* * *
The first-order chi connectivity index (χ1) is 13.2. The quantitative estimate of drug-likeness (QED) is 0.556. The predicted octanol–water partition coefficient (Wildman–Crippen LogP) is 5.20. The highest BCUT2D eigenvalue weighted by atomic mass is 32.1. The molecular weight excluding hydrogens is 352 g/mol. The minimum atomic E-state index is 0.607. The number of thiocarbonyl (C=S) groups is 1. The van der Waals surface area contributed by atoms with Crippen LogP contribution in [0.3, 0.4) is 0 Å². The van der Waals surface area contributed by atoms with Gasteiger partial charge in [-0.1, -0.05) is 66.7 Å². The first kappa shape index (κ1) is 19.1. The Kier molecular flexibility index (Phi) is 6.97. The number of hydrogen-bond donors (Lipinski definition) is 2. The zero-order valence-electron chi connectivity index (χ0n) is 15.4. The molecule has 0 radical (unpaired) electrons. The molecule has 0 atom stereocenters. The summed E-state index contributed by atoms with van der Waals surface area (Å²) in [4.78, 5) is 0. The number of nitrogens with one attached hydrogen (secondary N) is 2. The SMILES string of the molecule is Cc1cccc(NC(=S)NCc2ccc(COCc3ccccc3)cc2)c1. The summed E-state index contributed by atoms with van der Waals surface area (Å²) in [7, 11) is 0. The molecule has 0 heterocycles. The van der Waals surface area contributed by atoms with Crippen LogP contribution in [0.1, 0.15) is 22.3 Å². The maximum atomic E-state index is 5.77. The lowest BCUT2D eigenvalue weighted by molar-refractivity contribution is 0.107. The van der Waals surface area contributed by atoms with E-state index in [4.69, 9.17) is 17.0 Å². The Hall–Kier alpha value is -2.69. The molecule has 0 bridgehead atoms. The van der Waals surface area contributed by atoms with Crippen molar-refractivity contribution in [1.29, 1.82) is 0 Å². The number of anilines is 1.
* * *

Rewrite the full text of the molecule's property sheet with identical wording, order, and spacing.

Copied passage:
The first-order chi connectivity index (χ1) is 13.2. The quantitative estimate of drug-likeness (QED) is 0.556. The predicted octanol–water partition coefficient (Wildman–Crippen LogP) is 5.20. The highest BCUT2D eigenvalue weighted by atomic mass is 32.1. The molecular weight excluding hydrogens is 352 g/mol. The minimum atomic E-state index is 0.607. The number of thiocarbonyl (C=S) groups is 1. The van der Waals surface area contributed by atoms with Crippen LogP contribution in [0.3, 0.4) is 0 Å². The van der Waals surface area contributed by atoms with Gasteiger partial charge in [-0.1, -0.05) is 66.7 Å². The first kappa shape index (κ1) is 19.1. The Kier molecular flexibility index (Phi) is 6.97. The number of hydrogen-bond donors (Lipinski definition) is 2. The zero-order valence-electron chi connectivity index (χ0n) is 15.4. The molecule has 0 radical (unpaired) electrons. The molecule has 0 atom stereocenters. The summed E-state index contributed by atoms with van der Waals surface area (Å²) in [4.78, 5) is 0. The number of nitrogens with one attached hydrogen (secondary N) is 2. The SMILES string of the molecule is Cc1cccc(NC(=S)NCc2ccc(COCc3ccccc3)cc2)c1. The summed E-state index contributed by atoms with van der Waals surface area (Å²) in [7, 11) is 0. The molecule has 0 heterocycles. The van der Waals surface area contributed by atoms with Crippen LogP contribution in [0.1, 0.15) is 22.3 Å². The maximum atomic E-state index is 5.77. The lowest BCUT2D eigenvalue weighted by molar-refractivity contribution is 0.107. The van der Waals surface area contributed by atoms with E-state index in [4.69, 9.17) is 17.0 Å². The Hall–Kier alpha value is -2.69. The molecule has 0 bridgehead atoms. The van der Waals surface area contributed by atoms with Crippen molar-refractivity contribution in [1.29, 1.82) is 0 Å². The number of anilines is 1.